The Thai prime minister has been applauded for successfully leading the country during the first year of the coronavirus pandemic. But as cases rise and vaccine rollout falters, big business and ordinary Thais have unleashed their anger and frustration with the government.
The criticism has been fueled by the biggest increase to date in infections in the kingdom, which medical experts have bound to the faster spreading variant of the virus first identified in the UK.
The kingdom has ordered 63 million doses of the vaccine, most of which are produced by local company Siam Bioscience, which is owned by billionaire King. Maha Vajiralongkorn. However, locally made AstraZeneca jabs will only be available from June.
Thailand has also imported 2 million doses of the Sinovac vaccine. As of Wednesday, Thailand had vaccinated only about 600,000 people, less than 1% of its population and a rate lower than that of most of its neighbors in Southeast Asia.
Thaksin Shinawatra, the ex-exiled prime minister, intervened this week with an offer in an online chat to help secure Russian Sputnik V vaccines. Prime Minister Prayuth Chan-ocha rejected the opening.
But in the face of growing anger over the delay, the Prime Minister mentionned that Thailand was hoping to obtain 35 million additional doses of vaccine from “two or three” other producers, without specifying which ones.
Defending government purchasing decisions, Prayuth told reporters this week they had been developed “on the basis of the situation at that time, when we managed to contain the epidemic”.
Powerful Thai business groups, which are normally wary of fault in their public statements, this week called for stronger government action and offered to help.
Forty companies from the Thai Chamber of Commerce signed a declaration stating that the vaccination rollout was proceeding too slowly for the reopening planned country to international visitors this year, and that they were ready to help the government “connect the dots.”
Separately, Dhanin Chearavanont, Thailand’s richest businessman and honorary chairman of the Charoen Pokphand conglomerate, said Prayuth should allow the private sector to import vaccines.
In Wednesday’s announcement, Prayuth said the companies had offered to “ease the financial burden on the government” by funding 10 million to 15 million new doses.
“Our vaccine procurement program has been appalling,” said Cod Satrusayang, editor of the Thai Enquirer, an independent news site that has criticized the government’s vaccination efforts.
“If you compare Thailand to any other country with a similar GDP in our region, we are vaccinating at half that rate.”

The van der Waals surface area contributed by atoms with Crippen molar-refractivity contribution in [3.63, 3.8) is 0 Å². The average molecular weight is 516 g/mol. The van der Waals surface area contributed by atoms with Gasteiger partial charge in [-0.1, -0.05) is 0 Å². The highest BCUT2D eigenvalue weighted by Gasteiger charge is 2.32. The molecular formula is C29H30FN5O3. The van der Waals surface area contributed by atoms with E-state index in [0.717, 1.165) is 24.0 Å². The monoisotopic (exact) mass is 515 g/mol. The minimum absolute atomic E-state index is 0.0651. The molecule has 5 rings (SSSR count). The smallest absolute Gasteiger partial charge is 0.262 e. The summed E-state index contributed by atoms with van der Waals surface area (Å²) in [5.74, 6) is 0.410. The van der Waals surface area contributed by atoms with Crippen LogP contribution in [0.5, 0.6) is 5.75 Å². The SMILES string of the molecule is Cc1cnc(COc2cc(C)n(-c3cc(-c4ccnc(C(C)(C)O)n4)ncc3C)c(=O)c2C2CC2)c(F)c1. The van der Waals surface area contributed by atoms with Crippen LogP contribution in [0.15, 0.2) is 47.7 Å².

Thailand’s initial public health response to the pandemic last year was good, Satrusayang said, thanks to a strong public health system that preceded the pandemic. But the government had “taken its foot off the pedal for the past three months”.
Any criticism of Thailand’s vaccination program is politically sensitive as Siam Bioscience is owned by the king, whose powers and wealth have faced a rare public challenge throughout history. demonstrations for democracy led by young people Last year.
Thanathorn Juangroongruangkit, the main opposition figure in Thailand, was accused under the kingdom’s strict lese majesty law to challenge the government’s vaccination strategy and what he called the “royal vaccine”.
The law, which was also used to bill several leaders protests last year that are in prison and awaiting trial, carries a maximum penalty of 15 years in prison.
The pandemic has hit the Thai economy, causing a 6% drop in GDP in 2020 and emptying crowded beaches and hotels in a country where tourism generates nearly a fifth of economic output.
The Thai government had planned to start reopening of six tourist areas foreign visitors vaccinated from July 1, led by the tourist island of Phuket as part of a pilot program called “Sandbox”.
However, the timing of the program, which relies on mass vaccination of local residents, is in question due to the sudden increase in cases and the vaccine supply tight.
Thailand has reported 46,643 cases of the coronavirus and 110 deaths from the disease, a number lower than most countries its size.
However, the number of daily cases exceeded 1,000 for the first time this month and caused a stir after clusters of infections, including Saksayam Chidchob, the Minister of Transport, were reported at two nightclubs in Thonglor, a chic district of Bangkok.
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